New Brunswick premier says Wolastoqey Nation’s title claim lacks ‘clarity’

New Brunswick Premier Blaine Higgs says a title claim by six chiefs of the Wolastoqey Nation is serious and has far reaching implications.

“The land specified in this claim is not owned by politicians or even by the government in every case,” Higgs told reporters in Fredericton.

“It is land that belongs to New Brunswickers that people paid for and continue to pay for through their annual taxes.”

The title claim filed on Tuesday targets corporations such as NB Power and forestry giant J.D. Irving, which exploit resources on traditional lands.

A declaration of Aboriginal title focuses more on the fact that the land was occupied prior to the assertion of the Crown, by a national legally defined.

The peace and friendships treaties affirm the Wolastoqey are the original title holders of their territory – a land claim has more to do with breaching a treaty, such as reserve lands taken unlawfully.

The Wolastoqey did not file a land claim, they filed a title claim.

Read More: 

Wolastoqey Nation files claim against New Brunswick corporations for resource extraction on their land 

Madawaska Maliseet First Nation Chief Patricia Bernard said they want compensation from the Crown for allowing commercial operations on their land, land back that was given away for free, and a declaration of title for traditional territory.

“Our experience with negotiating with this current government has not been very positive, in fact, every time we try to negotiate any issue be it systemic racism, the tax agreements, it’s always been about here, this is what the province is proposing, take it or leave it.”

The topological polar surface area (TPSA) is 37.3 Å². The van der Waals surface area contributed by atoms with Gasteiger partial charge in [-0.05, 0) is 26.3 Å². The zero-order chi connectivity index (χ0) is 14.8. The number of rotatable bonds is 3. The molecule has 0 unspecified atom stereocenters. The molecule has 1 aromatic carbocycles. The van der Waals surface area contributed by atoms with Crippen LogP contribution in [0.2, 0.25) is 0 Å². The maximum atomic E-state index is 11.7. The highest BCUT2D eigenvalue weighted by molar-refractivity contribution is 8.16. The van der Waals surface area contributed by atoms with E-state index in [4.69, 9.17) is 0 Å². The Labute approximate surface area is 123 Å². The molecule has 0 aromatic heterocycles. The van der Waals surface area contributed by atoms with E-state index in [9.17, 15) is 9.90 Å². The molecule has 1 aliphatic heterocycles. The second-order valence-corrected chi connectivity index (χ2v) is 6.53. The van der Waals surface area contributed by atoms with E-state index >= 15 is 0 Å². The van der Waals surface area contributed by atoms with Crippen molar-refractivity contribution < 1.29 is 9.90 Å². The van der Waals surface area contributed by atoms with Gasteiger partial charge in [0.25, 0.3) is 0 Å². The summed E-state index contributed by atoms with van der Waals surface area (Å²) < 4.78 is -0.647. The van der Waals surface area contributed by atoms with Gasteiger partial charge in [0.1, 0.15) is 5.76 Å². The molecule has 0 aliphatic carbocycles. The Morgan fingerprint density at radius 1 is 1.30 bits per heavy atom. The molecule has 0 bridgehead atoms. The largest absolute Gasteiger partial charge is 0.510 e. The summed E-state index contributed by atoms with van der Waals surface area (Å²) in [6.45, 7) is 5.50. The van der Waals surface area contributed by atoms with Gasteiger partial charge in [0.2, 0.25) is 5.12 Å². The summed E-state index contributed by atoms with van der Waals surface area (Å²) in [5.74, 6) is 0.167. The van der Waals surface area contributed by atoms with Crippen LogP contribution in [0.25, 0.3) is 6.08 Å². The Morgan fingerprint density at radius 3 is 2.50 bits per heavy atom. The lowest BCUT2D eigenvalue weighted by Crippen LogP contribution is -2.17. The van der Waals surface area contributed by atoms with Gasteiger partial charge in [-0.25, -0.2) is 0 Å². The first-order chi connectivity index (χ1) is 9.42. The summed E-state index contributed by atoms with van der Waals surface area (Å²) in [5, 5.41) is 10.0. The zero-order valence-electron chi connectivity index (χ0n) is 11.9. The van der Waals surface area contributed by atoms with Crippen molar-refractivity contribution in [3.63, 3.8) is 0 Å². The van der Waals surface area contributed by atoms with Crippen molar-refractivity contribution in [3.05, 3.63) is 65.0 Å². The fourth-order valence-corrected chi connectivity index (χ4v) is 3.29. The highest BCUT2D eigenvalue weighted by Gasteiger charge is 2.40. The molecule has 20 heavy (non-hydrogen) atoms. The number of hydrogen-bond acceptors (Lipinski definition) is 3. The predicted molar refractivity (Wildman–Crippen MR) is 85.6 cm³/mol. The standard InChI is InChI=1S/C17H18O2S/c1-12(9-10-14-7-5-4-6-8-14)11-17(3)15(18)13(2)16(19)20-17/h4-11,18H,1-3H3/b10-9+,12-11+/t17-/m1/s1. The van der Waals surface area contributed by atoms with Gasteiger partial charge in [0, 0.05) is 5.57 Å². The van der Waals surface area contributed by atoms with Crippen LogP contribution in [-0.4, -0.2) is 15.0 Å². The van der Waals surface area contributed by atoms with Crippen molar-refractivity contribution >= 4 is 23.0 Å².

The claim, about sixty percent cent of the province,  was filed in the New Brunswick’s Court of Queen’s Bench.

“We were backed in a corner. We had no choice. If it was not this particular government, I don’t think we’d be here right now. I think we’d be sitting down negotiating, dealing with our issues, dealing with jurisdiction, dealing with revenues on a partnership basis.”

Higgs said the claim could have a serious impact on the forestry industry and on the provincial economy.

The defendants listed in the claim include J.D. Irving Ltd. and 18 of its subsidiaries or related entities, NB Power, Acadian Timber, Twin Rivers Paper, H.J. Crabbe & Sons and A.V. Group. The companies are named in addition to the governments of New Brunswick and Canada.

“Never before has a claim of this nature attempted to take control of land that is privately owned,” Higgs said. “It lacks the clarity that New Brunswickers deserve.”

Higgs said if the province had to put a value on all the land identified in the document, it would be in the trillions of dollars. He said while some chiefs have assured they won’t displace New Brunswickers from their homes and farms, he said he doesn’t see that clearly defined in the court document.

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